"He's really the same," said linebacker Dont'a Hightower, who played alongside Mayo for four seasons. "It's great to have him leading the meetings and being able to talk. You know, some coaches, it's easy for them to say X's and O's, but they don't really understand what you actually see. With him, he has a different perspective and he's able to give us a lot of knowledge."

"I told Jerod that I'm not listening to him because we're the same age," joked newcomer Michael Bennett. "It's nice to have a young guy who knows the plays, who lived the defense, and he just knows. You trust the way that he plays because he played in the game and you know he knows the call. He was the leader before, so to have him in the huddle every single time, you can't let him down because he's been in the game."

-- Mike Giardi

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NEW YORK GIANTS: Receiver woes cut deep. The Giants' receiving corps was always going to be a story this year after the offseason trade of Odell Beckham, Jr., but it reached crisis level in the first week of camp, when No. 1 receiver Sterling Shepard broke his thumb, No. 2 receiver Golden Tate was suspended four games for violating the league's policy on performance enhancing substances and Corey Coleman, likely to have been the No. 3 receiver, tore his ACL. Coleman is expected to miss the season.

Tate is appealing the suspension, although those are almost always unsuccessful. The good news is that Shepard is almost certain to be ready for the regular-season opener. The day after he broke the tip of his left thumb, he was running routes at practice and catching tennis balls. He was even tossing a football (with his right hand), and there was just a small bandage on the thumb.

-- Judy Battista

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SAN FRANCISCO 49ERS: Testy start to camp. The energy around the first day of full pads at Niners camp in Santa Clara was palpable on Monday. QB Jimmy Garoppolo is looking comfortable as he returns from ACL surgery. Sporting a knee brace, Garoppolo is continuing to build chemistry with a receiving corps that includes a couple picks from the 2019 NFL Draft. Rookie WR Deebo Samuel, a second-round selection, has shown his speed and strength during drills. Third-round receiver Jalen Hurd caused a bit of a stir on Sunday during drills when he was involved in two scuffles with members of the defense. After reviewing the practice tape, head coach Kyle Shanahan told reporters on Monday that he wants Hurd to be physical. Shanahan is looking for Hurd to irritate guys, but knows there's a line that can't be crossed to avoid penalties. According to the coach, on that particular day of practice, Hurd lost his cool, but he used it as a teachable moment.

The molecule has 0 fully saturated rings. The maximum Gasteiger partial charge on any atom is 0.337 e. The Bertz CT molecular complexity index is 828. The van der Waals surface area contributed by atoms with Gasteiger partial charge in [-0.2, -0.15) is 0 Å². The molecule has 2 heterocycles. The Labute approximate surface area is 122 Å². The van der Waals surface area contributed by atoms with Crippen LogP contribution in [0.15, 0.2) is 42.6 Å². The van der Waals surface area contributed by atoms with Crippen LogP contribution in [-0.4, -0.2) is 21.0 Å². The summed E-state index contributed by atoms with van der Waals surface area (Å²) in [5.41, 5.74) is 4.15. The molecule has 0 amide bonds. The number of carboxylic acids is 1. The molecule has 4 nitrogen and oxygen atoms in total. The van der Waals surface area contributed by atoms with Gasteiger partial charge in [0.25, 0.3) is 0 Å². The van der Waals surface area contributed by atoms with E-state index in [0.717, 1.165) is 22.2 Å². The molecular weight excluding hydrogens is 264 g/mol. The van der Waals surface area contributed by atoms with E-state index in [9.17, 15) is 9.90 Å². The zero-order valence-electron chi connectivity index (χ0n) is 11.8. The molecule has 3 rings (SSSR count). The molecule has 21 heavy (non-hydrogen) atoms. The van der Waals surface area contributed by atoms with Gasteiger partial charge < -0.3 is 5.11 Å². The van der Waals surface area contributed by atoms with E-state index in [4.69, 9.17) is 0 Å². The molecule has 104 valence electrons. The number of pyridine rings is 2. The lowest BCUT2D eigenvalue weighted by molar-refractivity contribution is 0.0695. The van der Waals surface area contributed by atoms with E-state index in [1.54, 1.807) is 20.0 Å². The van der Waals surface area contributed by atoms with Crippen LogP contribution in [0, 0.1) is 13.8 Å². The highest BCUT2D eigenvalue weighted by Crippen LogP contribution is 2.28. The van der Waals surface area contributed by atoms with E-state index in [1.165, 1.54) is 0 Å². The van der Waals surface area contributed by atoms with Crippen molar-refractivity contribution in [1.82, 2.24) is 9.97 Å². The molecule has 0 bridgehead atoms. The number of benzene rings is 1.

"Didn't see it on tape, but someone took a shot at him and then that's where I got upset with Jalen," Shanahan said. "He's going to piss a lot of people off and I hope a lot of people take shots at him and I hope he sits there with his helmet on and smiles at them and waves to them as they get ejected and gets us a free 15 yards. But, he failed in that yesterday. He got the guy irritated enough to lose his composure, the guy hit him and then he fought back, so we lost both of them for the game. We had offsetting penalties, so he didn't help us. But that was a good thing to point out. We want physical guys, we want to be able to get after it and compete. We want them on the tip of fighting. But football's not fighting. Football is football. You get as close as you can to fighting and then you remember it's football and the play's over and you go back to the huddle. If you don't, it's a selfish act and it's fake toughness to me. All you're doing is hurting the team, and Jalen's a tough dude. I think he'll be real good at this going forward."

On defense, rookie DE Nick Bosa has garnered praise from players and coaches in the early stages of camp after missing time this offseason with a hamstring injury suffered during OTAs. Defensive coordinator Robert Saleh said he sees the opportunity for Bosa to be great, but knows there's still a lot for the 2019 draft's second overall pick to learn. Now, we'd be remiss to discuss San Francisco's defense without mentioning new D-line coach Kris Kocurek, who held the same role with the Miami Dolphins last season after spending the previous nine seasons on the Detroit Lions' staff. The players gravitate to his high energy. In speaking to several people within the organization, they told me Kocurek is a game changer, saying he can take a group that includes five former first-round picks to the next level. Saleh said the energy from the defensive line is like "organized chaos," and that's exactly what he wants to see. When asked about Kocurek's imprint, Saleh says you can feel the difference.

"The get-off, the speed, the violence, the way they run to the ball. There's an old saying, defenses will be recognized as fast when the D-line is wreaking havoc and will be recognized as a hard-hitting defense when the back end is hitting people," Saleh told reporters. "They're really adding to the speed element of the game. I mean, they're everywhere so far."

-- MJ Acosta